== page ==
Despite wavering supplies and glaring racial and geographic inequities plaguing Los Angeles County’s COVID-19 vaccination rollout, Gov. Gavin Newsom on Monday praised the region’s distribution efforts and touted the city of Long Beach as a model for the rest of the state.
Speaking from a vaccination site at the Long Beach Convention Center, Newsom vowed to press forward with plans to vaccinate educators, reopen schools and refocus on hard-hit communities.
Long Beach, which has its own public health department, separate from L.A. County’s, began vaccinating teachers in January and has to reopen schools for its youngest students March 29.
“I want to encourage that to be replicated all throughout the state of California,” Newsom said, noting that vaccinating teachers and getting kids back into schools are essential to reopening the economy.
On Friday, he announced that the of first doses of vaccine it receives for educators and child-care workers.
“We’re moving in that direction with clarity, with determination,” he said.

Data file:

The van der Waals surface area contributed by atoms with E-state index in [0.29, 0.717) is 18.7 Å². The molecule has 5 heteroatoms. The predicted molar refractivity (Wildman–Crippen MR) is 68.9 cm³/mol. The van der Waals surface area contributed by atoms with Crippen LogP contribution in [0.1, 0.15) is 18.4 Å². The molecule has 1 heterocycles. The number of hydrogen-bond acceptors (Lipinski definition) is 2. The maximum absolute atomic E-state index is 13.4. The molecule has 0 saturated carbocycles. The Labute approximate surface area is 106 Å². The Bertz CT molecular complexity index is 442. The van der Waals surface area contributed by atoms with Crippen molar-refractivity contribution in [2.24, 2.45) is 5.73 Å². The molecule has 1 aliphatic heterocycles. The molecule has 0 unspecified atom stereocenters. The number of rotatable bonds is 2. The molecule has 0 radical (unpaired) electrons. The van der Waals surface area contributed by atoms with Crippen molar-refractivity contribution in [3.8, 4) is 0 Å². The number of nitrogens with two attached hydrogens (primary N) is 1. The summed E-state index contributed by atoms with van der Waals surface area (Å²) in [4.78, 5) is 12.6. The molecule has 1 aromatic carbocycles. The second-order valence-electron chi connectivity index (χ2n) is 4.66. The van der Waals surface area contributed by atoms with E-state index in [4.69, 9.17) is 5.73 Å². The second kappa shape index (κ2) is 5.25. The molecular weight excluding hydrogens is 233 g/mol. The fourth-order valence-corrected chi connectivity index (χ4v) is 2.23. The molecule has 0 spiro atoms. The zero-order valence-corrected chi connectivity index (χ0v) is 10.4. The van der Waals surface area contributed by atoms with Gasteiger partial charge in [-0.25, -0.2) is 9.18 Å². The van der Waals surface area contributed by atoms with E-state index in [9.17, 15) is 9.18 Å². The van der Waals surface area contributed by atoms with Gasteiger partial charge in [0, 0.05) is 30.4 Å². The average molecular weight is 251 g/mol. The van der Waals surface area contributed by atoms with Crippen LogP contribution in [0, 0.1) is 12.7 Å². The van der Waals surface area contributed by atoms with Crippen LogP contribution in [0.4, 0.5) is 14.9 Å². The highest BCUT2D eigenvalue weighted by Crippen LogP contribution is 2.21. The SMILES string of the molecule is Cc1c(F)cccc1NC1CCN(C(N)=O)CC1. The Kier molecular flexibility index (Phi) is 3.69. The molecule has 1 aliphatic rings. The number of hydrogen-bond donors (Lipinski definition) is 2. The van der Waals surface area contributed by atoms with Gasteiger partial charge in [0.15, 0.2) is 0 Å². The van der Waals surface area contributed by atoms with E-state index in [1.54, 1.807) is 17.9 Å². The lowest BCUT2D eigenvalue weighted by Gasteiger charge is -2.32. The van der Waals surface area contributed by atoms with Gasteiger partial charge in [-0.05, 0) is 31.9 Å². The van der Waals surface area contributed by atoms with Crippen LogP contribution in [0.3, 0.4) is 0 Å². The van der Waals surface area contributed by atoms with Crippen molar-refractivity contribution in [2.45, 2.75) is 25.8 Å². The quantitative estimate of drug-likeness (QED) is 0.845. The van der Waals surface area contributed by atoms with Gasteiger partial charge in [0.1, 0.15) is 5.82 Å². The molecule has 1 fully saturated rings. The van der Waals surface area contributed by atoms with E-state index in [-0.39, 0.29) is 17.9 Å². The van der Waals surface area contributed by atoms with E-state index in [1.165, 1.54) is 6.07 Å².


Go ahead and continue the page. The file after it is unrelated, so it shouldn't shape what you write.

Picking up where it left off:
In addition to educators, Long Beach last month began vaccinating food and grocery store workers, along with healthcare workers, firefighters, police officers and “100% of its nursing home residents,” Mayor Robert Garcia said Monday.
The state is administering an average of nearly 200,000 doses each day and will be close to providing 7.5 million people with at least one dose by the end of Monday, the governor said.
But there is not enough supply to vaccinate everyone who is eligible. California receives, on average, about 1.3 million doses per week, Newsom said, but has the capacity to build out a system that could administer as many as 4 million per week.
“Sites all across the state of California are toggling back based upon limited supply,” he said, adding that the Long Beach site is running at about one-third of its capacity. “That’s a manufacturing issue.… It’s simply not what we’re capable of administering, meaning we can do exponentially more.”
Adding to supply concerns were delivery issues caused by inclement weather across the nation. The main manufacturing sites for vaccine producers Moderna and Pfizer-BioNTech are in Massachusetts and Michigan, respectively; at least two scheduled shipments did not make it to L.A. last week. City-run sites that were forced to close amid the delays are slated to reopen Tuesday.
Despite the uneven rollout, Newsom said California is in a “much better place” as the number of coronavirus cases continues to drop. Case rates plunged from 8% a month ago to 3% on Monday, a figure not seen since Nov. 1. Hospitalizations and intensive care unit admissions are down 41% and 39%, respectively, over the last two weeks. Read from source….